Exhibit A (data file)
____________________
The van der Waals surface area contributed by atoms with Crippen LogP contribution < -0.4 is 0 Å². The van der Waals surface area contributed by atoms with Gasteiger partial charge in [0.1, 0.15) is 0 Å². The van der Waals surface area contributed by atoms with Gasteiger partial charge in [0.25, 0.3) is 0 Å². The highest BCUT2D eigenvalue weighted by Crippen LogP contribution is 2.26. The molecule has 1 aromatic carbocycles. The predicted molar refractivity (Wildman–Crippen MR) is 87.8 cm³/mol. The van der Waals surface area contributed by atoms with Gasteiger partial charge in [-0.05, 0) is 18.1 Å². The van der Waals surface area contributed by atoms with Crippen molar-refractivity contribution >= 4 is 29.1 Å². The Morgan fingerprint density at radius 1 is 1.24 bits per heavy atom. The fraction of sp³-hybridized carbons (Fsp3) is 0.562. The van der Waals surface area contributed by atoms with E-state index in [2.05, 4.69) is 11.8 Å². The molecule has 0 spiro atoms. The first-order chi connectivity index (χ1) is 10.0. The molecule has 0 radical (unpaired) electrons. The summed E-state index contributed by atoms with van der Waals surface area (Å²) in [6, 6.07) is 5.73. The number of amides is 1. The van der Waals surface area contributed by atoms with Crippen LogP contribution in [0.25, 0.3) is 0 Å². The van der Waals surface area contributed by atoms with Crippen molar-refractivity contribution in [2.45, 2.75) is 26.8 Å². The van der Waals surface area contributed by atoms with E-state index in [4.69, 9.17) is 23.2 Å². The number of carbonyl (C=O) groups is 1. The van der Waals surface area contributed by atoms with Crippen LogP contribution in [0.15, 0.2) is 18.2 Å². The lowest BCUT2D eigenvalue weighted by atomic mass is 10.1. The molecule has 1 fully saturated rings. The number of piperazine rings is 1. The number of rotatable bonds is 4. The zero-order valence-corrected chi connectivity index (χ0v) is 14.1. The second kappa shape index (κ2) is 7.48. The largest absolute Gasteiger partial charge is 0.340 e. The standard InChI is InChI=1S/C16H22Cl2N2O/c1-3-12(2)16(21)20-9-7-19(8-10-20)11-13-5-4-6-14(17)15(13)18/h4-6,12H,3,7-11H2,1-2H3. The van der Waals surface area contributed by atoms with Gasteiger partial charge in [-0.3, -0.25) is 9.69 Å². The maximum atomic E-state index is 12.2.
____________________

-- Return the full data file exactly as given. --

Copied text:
The van der Waals surface area contributed by atoms with Crippen LogP contribution < -0.4 is 0 Å². The van der Waals surface area contributed by atoms with Gasteiger partial charge in [0.1, 0.15) is 0 Å². The van der Waals surface area contributed by atoms with Gasteiger partial charge in [0.25, 0.3) is 0 Å². The highest BCUT2D eigenvalue weighted by Crippen LogP contribution is 2.26. The molecule has 1 aromatic carbocycles. The predicted molar refractivity (Wildman–Crippen MR) is 87.8 cm³/mol. The van der Waals surface area contributed by atoms with Gasteiger partial charge in [-0.05, 0) is 18.1 Å². The van der Waals surface area contributed by atoms with Crippen molar-refractivity contribution >= 4 is 29.1 Å². The Morgan fingerprint density at radius 1 is 1.24 bits per heavy atom. The fraction of sp³-hybridized carbons (Fsp3) is 0.562. The van der Waals surface area contributed by atoms with E-state index in [2.05, 4.69) is 11.8 Å². The molecule has 0 spiro atoms. The first-order chi connectivity index (χ1) is 10.0. The molecule has 0 radical (unpaired) electrons. The summed E-state index contributed by atoms with van der Waals surface area (Å²) in [6, 6.07) is 5.73. The number of amides is 1. The van der Waals surface area contributed by atoms with Crippen LogP contribution in [0.25, 0.3) is 0 Å². The van der Waals surface area contributed by atoms with Crippen molar-refractivity contribution in [2.45, 2.75) is 26.8 Å². The van der Waals surface area contributed by atoms with E-state index in [4.69, 9.17) is 23.2 Å². The number of carbonyl (C=O) groups is 1. The van der Waals surface area contributed by atoms with Crippen LogP contribution in [0.15, 0.2) is 18.2 Å². The lowest BCUT2D eigenvalue weighted by atomic mass is 10.1. The molecule has 1 fully saturated rings. The number of piperazine rings is 1. The number of rotatable bonds is 4. The zero-order valence-corrected chi connectivity index (χ0v) is 14.1. The second kappa shape index (κ2) is 7.48. The largest absolute Gasteiger partial charge is 0.340 e. The standard InChI is InChI=1S/C16H22Cl2N2O/c1-3-12(2)16(21)20-9-7-19(8-10-20)11-13-5-4-6-14(17)15(13)18/h4-6,12H,3,7-11H2,1-2H3. The van der Waals surface area contributed by atoms with Gasteiger partial charge in [-0.3, -0.25) is 9.69 Å². The maximum atomic E-state index is 12.2.